Why We Should All Care About the Fate of Child Care
Child care is like a lifeboat. If you don’t need it, you don’t think about it. When you do, it’s one of the most important things in the world.
So why is child care so often overlooked? Child care blurs the lines between parenting, education, and small business; it encompasses all of them without fitting squarely into any of them. And child care providers are traditionally underpaid or low-wage women of color, who are often forgotten and undervalued.
Whatever you call it, child care matters. It enables parents to work. It enables child-care providers to work. It’s an entire industry that does the critical job of raising children.
If we want this country to thrive, we must all care about child care. So, let’s talk about why child care matters, how the pandemic poses new threats to the child care sector, and how to support it.
Why child care matters
Child care enables parents to work. In 2019, parents with children under 18 represented nearly one-third of the workforce (32%). Sixty-seven percent of children under age six in the U.S. have all available parents in the labor force.
Child care enables women to work. In 2017, 64% of mothers in the U.S. contributed at least a quarter of total household earnings compared to 28% of mothers five decades ago. Women in particular are more likely to not work—or to quit work—if they can’t afford child care.
Child care enables women of color to work. The majority of children under 5 are now people of color. Many parents of color, particularly Black women, face the challenge of seeking child care while having lower earnings to pay for it.
A new threat to the child care sector
Before the onset of COVID-19, the child-care industry was undervalued. Today, faced with the coronavirus pandemic, child-care centers are in danger of being closed for good. A national survey of child-care providers conducted in late June found that nearly 2 of every 5 respondents are certain they will close permanently without additional assistance. This imminent closure was reported for over half of child-care businesses owned by people of color, underscoring how communities of color are disproportionately affected by the pandemic.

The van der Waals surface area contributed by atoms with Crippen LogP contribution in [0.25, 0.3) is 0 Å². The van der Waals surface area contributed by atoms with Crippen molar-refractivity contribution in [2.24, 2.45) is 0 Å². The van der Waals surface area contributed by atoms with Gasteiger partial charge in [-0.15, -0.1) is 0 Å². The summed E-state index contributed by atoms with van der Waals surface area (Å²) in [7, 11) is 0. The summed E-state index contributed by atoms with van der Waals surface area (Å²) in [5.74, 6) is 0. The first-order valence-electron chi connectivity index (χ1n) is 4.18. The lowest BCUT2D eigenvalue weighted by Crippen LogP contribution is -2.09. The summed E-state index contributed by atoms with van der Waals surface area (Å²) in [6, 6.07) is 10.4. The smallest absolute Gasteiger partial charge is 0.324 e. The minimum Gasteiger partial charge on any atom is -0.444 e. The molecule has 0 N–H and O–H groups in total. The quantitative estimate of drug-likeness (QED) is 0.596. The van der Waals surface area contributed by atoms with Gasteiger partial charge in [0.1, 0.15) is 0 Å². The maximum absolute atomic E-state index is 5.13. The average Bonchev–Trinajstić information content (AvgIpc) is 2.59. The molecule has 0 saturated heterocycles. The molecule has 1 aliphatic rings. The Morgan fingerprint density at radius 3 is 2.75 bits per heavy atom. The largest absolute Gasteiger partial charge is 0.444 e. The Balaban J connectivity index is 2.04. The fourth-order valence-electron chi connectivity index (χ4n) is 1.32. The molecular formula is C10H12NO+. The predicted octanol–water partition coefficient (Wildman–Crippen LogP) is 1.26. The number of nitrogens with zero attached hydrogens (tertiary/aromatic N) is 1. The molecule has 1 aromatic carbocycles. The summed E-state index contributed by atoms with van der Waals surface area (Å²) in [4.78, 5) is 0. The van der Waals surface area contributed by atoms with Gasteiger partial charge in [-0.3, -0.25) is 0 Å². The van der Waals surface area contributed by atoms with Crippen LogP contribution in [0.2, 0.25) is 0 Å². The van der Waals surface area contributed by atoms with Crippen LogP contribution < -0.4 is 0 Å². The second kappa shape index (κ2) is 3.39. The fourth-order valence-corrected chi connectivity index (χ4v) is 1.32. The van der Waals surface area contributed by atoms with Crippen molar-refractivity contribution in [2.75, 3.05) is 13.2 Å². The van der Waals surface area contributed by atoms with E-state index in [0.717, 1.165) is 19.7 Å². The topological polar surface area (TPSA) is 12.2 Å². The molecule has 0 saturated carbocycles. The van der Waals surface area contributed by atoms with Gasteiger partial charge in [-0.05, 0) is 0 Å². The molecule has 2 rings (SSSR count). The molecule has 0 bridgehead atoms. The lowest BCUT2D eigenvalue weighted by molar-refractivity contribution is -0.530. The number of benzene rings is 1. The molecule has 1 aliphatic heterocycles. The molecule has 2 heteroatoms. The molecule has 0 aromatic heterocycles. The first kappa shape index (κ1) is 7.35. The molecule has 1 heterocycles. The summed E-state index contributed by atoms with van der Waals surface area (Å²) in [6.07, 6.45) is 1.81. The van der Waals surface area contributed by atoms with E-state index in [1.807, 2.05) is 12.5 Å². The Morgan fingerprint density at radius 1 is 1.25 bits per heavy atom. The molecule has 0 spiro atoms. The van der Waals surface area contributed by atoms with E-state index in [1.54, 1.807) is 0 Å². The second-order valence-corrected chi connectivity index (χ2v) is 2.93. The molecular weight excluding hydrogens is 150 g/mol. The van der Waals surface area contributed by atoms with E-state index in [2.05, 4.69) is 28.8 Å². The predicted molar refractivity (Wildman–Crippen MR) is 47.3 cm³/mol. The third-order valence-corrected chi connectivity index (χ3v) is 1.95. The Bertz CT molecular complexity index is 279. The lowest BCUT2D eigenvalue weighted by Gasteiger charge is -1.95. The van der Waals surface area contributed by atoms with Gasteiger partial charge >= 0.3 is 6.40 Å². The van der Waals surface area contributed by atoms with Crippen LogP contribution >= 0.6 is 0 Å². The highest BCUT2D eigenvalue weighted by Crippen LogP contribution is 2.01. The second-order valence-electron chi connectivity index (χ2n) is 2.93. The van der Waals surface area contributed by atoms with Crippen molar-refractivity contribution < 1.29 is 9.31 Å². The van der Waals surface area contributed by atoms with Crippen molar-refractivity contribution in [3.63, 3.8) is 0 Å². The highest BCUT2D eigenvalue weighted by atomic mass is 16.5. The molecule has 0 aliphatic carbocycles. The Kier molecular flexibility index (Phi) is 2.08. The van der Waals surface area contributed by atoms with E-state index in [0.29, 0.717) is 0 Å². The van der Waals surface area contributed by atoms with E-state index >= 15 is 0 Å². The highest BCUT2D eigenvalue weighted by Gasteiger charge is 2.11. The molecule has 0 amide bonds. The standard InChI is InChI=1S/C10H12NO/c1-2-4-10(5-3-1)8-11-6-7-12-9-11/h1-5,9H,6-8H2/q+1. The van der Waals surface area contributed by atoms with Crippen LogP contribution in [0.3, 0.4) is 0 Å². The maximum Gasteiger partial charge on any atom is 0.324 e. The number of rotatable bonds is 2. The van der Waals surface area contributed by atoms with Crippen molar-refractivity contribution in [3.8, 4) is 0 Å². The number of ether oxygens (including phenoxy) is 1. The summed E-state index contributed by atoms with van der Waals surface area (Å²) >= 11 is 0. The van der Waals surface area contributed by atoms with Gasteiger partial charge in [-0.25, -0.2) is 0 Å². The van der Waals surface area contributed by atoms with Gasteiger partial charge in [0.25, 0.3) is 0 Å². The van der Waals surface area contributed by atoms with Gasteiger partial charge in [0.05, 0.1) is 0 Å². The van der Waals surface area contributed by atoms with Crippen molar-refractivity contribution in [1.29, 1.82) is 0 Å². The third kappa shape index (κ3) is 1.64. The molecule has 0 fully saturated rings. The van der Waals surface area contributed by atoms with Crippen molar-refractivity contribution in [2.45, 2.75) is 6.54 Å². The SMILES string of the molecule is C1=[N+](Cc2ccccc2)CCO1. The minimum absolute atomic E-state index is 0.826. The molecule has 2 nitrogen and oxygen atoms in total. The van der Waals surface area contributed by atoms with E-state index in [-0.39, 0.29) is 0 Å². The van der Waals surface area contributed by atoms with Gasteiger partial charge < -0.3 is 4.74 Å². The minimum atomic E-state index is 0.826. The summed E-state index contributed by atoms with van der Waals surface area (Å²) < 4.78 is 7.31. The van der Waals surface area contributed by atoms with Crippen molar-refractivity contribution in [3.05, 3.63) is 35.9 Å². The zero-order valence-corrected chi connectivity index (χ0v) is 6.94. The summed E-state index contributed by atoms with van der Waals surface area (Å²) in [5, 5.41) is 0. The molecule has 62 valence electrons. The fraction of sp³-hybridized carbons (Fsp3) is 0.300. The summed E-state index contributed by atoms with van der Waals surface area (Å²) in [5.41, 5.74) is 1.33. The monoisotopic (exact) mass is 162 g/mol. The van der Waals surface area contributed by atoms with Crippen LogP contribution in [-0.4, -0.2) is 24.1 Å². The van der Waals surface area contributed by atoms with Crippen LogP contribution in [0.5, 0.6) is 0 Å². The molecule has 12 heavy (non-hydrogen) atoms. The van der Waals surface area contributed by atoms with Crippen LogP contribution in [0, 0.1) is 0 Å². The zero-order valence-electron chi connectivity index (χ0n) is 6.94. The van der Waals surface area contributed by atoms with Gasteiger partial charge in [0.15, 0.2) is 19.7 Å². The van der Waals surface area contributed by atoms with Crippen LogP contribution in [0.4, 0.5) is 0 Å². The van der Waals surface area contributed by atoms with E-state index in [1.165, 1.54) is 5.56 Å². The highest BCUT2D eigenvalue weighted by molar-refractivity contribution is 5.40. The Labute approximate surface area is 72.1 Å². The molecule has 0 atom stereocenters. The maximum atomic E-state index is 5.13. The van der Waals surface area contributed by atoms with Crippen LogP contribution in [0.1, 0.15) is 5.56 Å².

If the child-care industry collapses, three things will happen.
- Thousands of child-care workers will lose their jobs.
- Millions of parents will lose the service that enables them to hold jobs.
- The whole country will feel the ripple effect.
Most parents already struggle to afford child care. Nationwide, families making the median average income for their state spend on average 18% of their income for infant center-based care, and 13% for a toddler. Low-income families are estimated to pay over one-third of their income on child care.
So what do we do now?
If we want to reduce gender and racial disparities in this country, and if we want to nurture all children and enable their success, we must value child care, support the sector, and help it thrive.
How? Here are three ways, just for starters.
Recognize child care as a small business and support it accordingly
Because a child-care center is indeed a small business, it could use more business support. For example, an employee stock ownership plan may be a promising approach to reduce turnover, provide benefits to staff, and enable profit sharing.
Invest in child care to promote community prosperity
Greater public and private investment can create a child-care system that pays living wages while ensuring that child-care providers can be resilient in the face of disasters such as the current pandemic. Investing in the sector will also enable more workers, particularly women of color, to achieve financial security.
Engage new partners in strengthening the child-care industry
Assistance can come from every sector. National fiscal support has been and will continue to be critical in this time of crisis, but many state and local actors can also play a role.
On the state level, revolving loans can support child-care facilities with renovation and repair, as well as the purchase and lease of child-care facilities. Many states, including California and Washington, have such funds.
Local jurisdictions can implement development impact fees. In San Mateo, CA, the city collects a fee of $1.08 per square foot on commercial developments that exceed 10,000 square feet. Over $2 million from these impact fees were recently provided as forgivable loans to create new child-care spaces.
Community development financial institutions can provide funding, technical assistance, and small business consultation. Philanthropy can enable systemic change.
But not all support needs to be financial.
Local colleges can offer early childhood degree programs. Local community groups can donate time or services. Community development organizations can provide business expertise.
In the midst of the challenges that the COVID-19 crisis has raised, we can imagine new possibilities for child care, and we can develop a robust child-care industry for our current and future economy.
For more information, read our research brief “Child Care, COVID-19, and our Economic Future”.
You may also be interested in:
- Investing in the Future of Child Care: Building Workforce and Economic Resiliency
- COVID-19 Reveals Disparities in Household Financial Stress
- Conversation Series: The New Future of Work
The views expressed here do not necessarily reflect the views of the management of the Federal Reserve Bank of San Francisco or of the Board of Governors of the Federal Reserve System.